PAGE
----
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Aug 26, 2013 10:32 AM

Ancient Chinese Secret? Chicken Broth

I'm a devotee of chicken broth and stock. Love it in virtually all its forms. The best chicken broths/stocks, however, seem to reside in Chinese-American restaurants. Any clue as to why they're so delicious? I've heard that the Chinese use ginger in their broth/stock, but is that really all there is to it?

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  1. Soup base with MSG, or MSG-like ingredients that dont need to be labeled as such. Very few if any of these restaurants are making broth from scratch.

    6 Replies
      1. re: barryg

        Do you know of a brand of soup base to use when making a chinese chicken stock? I love the ultra-flavorful broth from chinese restaurants, and have not been able to duplicate it. I get sort of close, but it's not as rich as I want. I have access to a store with a huge amount of asian products, not just Chinese. Thanks!

        1. re: Lmrbest

          Give this one a try:

          They have it at most asian markets. There's other chicken powders as well, they're all pretty much the same. Knorr seems to be popular.

          1. re: Lmrbest

            At home I use Better Than Boullion in almost every soup and sauce I make, it's a great flavor enhancer. If you make plain, strong stock with it, I think it come pretty close to Chinese restaurant broth -- but not as clear. The other recs may be better for plain soup.

            1. re: barryg

              BTB recently scored 2nd place on Cook's Illustrated's chicken stock test - the only one that scored better was Swanson's chicken stock (not any of their broths). It's great stuff!

              1. re: barryg

                Love BTB. I have jars of the low (er) sodium beef and chicken at all times. I wish the mushroom kind could be low (er) sodium but, after emailing the company, I was told it didn't work with less salt. Bummer.

          2. I was at a local market and there was someone there from the Chinese place across the street buying up all the chicken feet the store had.

            Chicken feet are fabulous for a good stock/broth.

            1 Reply
            1. re: Violatp

              I use chicken feet as well as necks and backs.

            2. Yep, I think Viola has it right- it's the chicken feet. They're loaded with keratin and add not just good rich flavor but also a slight smooth silkiness to the texture.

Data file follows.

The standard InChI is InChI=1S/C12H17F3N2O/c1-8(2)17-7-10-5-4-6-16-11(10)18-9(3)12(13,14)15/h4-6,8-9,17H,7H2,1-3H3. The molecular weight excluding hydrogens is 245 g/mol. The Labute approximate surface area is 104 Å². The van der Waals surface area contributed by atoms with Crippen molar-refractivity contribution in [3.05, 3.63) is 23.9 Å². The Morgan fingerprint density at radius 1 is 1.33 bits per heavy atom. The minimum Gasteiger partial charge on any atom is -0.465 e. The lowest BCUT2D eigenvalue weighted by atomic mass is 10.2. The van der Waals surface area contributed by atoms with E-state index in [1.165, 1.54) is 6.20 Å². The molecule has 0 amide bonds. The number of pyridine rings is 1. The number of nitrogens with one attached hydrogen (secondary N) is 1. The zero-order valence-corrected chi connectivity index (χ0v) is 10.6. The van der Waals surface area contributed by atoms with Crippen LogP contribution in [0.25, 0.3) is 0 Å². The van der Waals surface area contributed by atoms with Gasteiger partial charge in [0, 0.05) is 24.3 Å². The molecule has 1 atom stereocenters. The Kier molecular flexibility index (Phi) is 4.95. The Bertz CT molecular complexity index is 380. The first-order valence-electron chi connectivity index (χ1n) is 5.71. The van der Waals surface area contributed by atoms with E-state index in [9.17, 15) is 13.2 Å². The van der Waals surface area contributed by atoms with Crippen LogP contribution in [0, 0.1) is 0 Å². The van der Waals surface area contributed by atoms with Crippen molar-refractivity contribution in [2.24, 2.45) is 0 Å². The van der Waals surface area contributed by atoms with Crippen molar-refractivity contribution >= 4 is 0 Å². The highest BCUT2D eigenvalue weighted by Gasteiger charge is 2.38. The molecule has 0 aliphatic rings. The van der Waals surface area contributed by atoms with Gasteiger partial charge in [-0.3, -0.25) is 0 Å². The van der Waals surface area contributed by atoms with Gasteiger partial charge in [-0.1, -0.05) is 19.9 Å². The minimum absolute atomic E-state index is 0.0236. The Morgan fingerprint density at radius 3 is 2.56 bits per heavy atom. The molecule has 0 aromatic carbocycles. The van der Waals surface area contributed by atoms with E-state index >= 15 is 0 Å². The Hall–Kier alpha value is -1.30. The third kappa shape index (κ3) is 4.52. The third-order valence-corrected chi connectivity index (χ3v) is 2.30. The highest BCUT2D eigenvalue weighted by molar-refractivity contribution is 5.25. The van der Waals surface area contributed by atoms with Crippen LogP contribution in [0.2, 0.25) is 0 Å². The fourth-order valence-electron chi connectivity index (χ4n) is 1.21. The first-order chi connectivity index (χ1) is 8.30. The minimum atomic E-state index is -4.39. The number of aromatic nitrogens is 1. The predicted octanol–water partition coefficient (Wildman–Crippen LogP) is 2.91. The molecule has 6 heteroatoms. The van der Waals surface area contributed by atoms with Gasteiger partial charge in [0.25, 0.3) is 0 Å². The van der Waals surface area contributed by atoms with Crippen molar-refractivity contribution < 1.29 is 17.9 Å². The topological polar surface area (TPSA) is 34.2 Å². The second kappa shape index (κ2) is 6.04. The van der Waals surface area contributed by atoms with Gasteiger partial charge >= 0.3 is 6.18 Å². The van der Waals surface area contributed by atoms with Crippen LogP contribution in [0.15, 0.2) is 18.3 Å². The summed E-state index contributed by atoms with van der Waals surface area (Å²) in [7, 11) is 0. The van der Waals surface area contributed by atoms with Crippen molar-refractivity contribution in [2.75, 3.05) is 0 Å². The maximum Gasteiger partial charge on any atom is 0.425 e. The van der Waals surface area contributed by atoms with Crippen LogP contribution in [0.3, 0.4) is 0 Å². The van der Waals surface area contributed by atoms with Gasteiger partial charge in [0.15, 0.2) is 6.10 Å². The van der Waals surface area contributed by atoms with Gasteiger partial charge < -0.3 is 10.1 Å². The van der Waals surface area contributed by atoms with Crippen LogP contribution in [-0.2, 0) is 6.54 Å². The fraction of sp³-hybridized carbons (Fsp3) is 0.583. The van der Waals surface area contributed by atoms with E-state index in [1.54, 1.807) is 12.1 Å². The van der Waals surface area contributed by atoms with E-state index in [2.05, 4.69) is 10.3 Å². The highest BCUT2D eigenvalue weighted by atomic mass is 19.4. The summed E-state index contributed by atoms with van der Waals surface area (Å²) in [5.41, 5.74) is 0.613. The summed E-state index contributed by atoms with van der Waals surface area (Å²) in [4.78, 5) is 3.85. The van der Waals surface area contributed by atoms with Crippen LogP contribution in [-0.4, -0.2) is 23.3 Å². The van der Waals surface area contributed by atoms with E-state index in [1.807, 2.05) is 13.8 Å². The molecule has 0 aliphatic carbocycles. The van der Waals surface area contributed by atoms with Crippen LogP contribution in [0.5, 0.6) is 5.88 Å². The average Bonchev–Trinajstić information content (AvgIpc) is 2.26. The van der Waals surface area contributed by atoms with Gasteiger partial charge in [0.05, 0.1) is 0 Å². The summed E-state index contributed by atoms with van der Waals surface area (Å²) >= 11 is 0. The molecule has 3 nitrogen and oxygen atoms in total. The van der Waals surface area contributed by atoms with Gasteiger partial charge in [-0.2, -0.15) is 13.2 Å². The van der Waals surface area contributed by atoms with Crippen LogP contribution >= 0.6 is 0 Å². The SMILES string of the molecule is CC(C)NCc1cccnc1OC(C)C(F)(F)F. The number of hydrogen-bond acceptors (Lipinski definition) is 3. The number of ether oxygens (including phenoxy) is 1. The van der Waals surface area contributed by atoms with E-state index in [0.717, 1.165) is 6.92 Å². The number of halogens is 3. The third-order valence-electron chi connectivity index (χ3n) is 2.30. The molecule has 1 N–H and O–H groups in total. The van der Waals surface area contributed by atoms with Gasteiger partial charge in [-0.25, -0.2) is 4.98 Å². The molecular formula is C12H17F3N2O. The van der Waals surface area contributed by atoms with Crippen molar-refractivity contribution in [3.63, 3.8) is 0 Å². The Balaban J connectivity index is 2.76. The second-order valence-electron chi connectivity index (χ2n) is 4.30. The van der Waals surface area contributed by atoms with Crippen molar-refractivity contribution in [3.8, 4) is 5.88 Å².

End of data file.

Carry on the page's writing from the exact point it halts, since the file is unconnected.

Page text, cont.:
The best wonton soup I ever had was at a little place in Montreal; their broth was noticeably and deliciously infused with fresh ginger, and the wontons had enough toasted sesame oil in them that it would burst upon the palate with each new bite. Little taste explosions. That was over fifteen years ago and my mouth still waters at the memory.

              As an aside, there's one local Chinese place here in Albany with wonderfully tasty chicken broth in their soups, yet it always seemed to vary a bit with each visit. I finally realized that they were reheating it in their woks and it was picking up tiny traces of previous stir-fries. Now when I bring home Chinese soup, I usually add a drop of sesame oil and sometimes a bit of oyster sauce.

              1. Chicken feet, and ginger, and lots of garlic, and star anise.

                2 Replies
                1. re: coll

                  coll, that's exACTly what i was thinking- star anise.

                  1. re: opinionatedchef

                    Star anise is subtle but makes a big difference.

                2. Are chicken feet readily available? Never seen a Chicken Feet R Us down on the corner.

                  27 Replies
                  1. re: Perilagu Khan

                    I guess it depends on where you live. I'm in Chicago so I have access to pretty much anything. Of course, the standard markets still don't carry them. The market I mentioned carries quite an international range of foods and supplies.

                    Do you have access to an Asian market?

                    1. re: Perilagu Khan

                      I can get them at any of the smaller supermarket chains here. Those that cater to Hispanics especially. Those feet are creepy looking but oh so good!

                      1. re: coll